7. Bill Mountjoy White Belt

    Bill Mountjoy
    Aug 14, 2014
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    Boxer Breathing Technique

    December 13, 2009 by Johnny N Boxing Training, Boxing Workouts 62 Comments

    Boxer Breathing Technique

    A very basic breathing technique that will increase your boxing performance and endurance in the ring!

    I am embarrassed to admit that it has taken me about 8 years of competitive-level experience in a wide variety of sports to finally learn how to breathe correctly. It is a very simple technique and opens up a whole new world of physical performance gains for anybody that uses them.


    The proper way to breathe correctly is to breathe only through your nose for both inhaling and exhaling.

    Before you start to resist and state that you heard of a million other different explanations for breathing, please hear me out.

    How to Breathe With Your Nose

    Breathe in with your nose; Breathe out with your nose
    Inhaling will seem difficult at first because you will feel like you
  8. Babba Purple Belt

    Sep 29, 2009
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    couldnt agree more.

  9. R.J.B. White Belt

    Sep 9, 2017
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    If you exhale you raise your thoracic diaphragm.

    When you attempt to improve your sense of balance , or apply more power, you naturally have a tendency to deepen your breathing and lower your diaphragm.

    Easily tested: stand on one leg. How does your breathing alter? I think that you will have taken a deeper breath than usual and adopted a deeper breathing pattern. Similarly, lift a heavy weight, or imagine you are doing so. Consider your breathing. Are you breathing deeper or shallower?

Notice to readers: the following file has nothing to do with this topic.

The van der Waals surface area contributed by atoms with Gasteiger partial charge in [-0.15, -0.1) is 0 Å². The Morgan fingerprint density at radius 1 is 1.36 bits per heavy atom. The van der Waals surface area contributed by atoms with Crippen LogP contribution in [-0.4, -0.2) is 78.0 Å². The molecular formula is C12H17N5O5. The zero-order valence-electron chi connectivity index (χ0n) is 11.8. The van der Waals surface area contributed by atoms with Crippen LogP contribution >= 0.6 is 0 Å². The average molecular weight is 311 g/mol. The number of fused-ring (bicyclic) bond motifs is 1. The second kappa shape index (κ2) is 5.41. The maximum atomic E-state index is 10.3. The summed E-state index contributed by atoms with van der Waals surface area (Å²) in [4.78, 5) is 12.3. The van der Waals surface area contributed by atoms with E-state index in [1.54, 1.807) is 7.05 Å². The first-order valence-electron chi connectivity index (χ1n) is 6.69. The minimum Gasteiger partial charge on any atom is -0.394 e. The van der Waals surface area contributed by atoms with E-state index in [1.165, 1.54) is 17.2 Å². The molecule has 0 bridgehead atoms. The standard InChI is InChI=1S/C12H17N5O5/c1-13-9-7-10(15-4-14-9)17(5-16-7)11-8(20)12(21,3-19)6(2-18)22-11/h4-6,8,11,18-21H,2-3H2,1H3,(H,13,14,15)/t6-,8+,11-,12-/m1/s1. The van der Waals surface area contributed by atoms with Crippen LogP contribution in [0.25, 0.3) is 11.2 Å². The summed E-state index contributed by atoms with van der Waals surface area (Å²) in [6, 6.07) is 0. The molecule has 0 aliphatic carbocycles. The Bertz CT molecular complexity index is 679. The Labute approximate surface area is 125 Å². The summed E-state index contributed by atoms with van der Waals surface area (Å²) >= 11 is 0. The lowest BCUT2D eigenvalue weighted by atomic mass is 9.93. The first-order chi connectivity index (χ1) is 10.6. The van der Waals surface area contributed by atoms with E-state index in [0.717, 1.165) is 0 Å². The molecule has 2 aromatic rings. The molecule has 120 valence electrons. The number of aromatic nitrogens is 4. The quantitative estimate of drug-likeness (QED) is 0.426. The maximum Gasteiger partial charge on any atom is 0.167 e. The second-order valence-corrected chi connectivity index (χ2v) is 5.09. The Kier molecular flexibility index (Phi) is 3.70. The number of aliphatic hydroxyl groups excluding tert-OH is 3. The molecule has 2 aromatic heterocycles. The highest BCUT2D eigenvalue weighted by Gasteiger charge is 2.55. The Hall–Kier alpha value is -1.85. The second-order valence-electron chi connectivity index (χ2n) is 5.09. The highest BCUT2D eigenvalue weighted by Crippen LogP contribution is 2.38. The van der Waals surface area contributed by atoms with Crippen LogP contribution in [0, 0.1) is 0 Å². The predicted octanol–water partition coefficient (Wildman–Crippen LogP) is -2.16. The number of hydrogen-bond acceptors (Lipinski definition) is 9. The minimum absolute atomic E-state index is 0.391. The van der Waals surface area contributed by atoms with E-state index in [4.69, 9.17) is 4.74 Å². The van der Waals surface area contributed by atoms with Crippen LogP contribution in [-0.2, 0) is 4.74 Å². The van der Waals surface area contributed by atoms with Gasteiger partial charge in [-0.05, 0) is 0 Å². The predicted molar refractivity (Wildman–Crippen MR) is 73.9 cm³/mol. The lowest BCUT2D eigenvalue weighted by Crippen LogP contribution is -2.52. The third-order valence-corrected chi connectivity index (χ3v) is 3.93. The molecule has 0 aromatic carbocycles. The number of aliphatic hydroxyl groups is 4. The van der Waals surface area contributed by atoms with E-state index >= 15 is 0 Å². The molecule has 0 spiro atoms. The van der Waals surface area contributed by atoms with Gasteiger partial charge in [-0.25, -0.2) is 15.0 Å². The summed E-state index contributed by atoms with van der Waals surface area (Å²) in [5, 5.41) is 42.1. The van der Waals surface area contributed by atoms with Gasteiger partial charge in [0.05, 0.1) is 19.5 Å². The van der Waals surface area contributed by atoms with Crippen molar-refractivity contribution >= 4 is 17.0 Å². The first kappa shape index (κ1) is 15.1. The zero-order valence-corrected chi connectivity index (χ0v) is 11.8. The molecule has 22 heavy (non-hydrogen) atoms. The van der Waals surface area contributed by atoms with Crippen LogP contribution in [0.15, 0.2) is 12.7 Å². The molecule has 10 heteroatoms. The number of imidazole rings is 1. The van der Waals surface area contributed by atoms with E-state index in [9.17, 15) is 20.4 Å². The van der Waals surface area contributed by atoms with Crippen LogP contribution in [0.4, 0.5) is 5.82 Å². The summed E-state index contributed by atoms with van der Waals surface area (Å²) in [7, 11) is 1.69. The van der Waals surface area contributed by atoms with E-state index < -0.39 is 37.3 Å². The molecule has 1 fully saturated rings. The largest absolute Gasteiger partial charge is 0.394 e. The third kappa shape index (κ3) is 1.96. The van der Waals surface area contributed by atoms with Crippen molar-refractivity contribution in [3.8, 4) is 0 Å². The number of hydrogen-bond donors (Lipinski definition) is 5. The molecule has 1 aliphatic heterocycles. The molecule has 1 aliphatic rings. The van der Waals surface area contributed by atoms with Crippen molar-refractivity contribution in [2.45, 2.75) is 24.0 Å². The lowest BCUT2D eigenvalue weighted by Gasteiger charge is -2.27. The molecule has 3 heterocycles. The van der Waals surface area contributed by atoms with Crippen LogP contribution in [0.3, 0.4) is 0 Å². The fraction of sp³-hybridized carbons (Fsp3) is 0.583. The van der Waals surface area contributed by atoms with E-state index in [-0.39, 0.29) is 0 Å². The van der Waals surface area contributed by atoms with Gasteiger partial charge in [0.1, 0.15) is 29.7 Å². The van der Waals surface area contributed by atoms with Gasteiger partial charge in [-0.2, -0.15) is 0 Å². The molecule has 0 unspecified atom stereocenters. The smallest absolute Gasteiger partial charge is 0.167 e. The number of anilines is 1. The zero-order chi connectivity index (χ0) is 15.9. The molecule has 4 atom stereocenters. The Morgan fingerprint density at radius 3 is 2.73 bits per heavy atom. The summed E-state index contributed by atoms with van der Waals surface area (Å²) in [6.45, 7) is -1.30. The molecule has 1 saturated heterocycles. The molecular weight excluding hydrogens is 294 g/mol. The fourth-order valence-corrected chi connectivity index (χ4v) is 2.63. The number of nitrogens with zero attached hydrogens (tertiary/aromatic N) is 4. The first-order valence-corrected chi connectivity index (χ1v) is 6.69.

Also, you can adopt a deeper breathing pattern and then a shallower breathing pattern, and consider which one grants a stronger body posture.

    On the basis of the above, it is preferable to inhale and lower your diaphragm during a punch, as it will result in an improved sense of balance and ability to apply power.

    However, either way, synchronising your breathing one inhale or exhale to one punch sounds dubious, especially in regard to combinations. Breathing should typically take precedence over all, or nearly all, other actions. On this basis, your breathing pattern should occur concurrently with, but not be dictated by, other performed actions. If you sacrifice the integrity and rhythm of your breathing pattern, in order to attempt to synchronise it with an ad hoc punching pattern, then you will run out of breath and energy a lot faster than you otherwise would.

    That being said, you can adopt a deeper breathing pattern and, as a related effect, improve your sense of balance and ability to apply power.

    On a side note, having watched famous boxers, it can be identified which ones frequently exhale when punching as they lose so much power: Joe Calzaghe, Canello Alvarez, Vladimir Klitschko. And which ones don't: Mike Tyson, Lennox Lewis, Floyd Mayweather.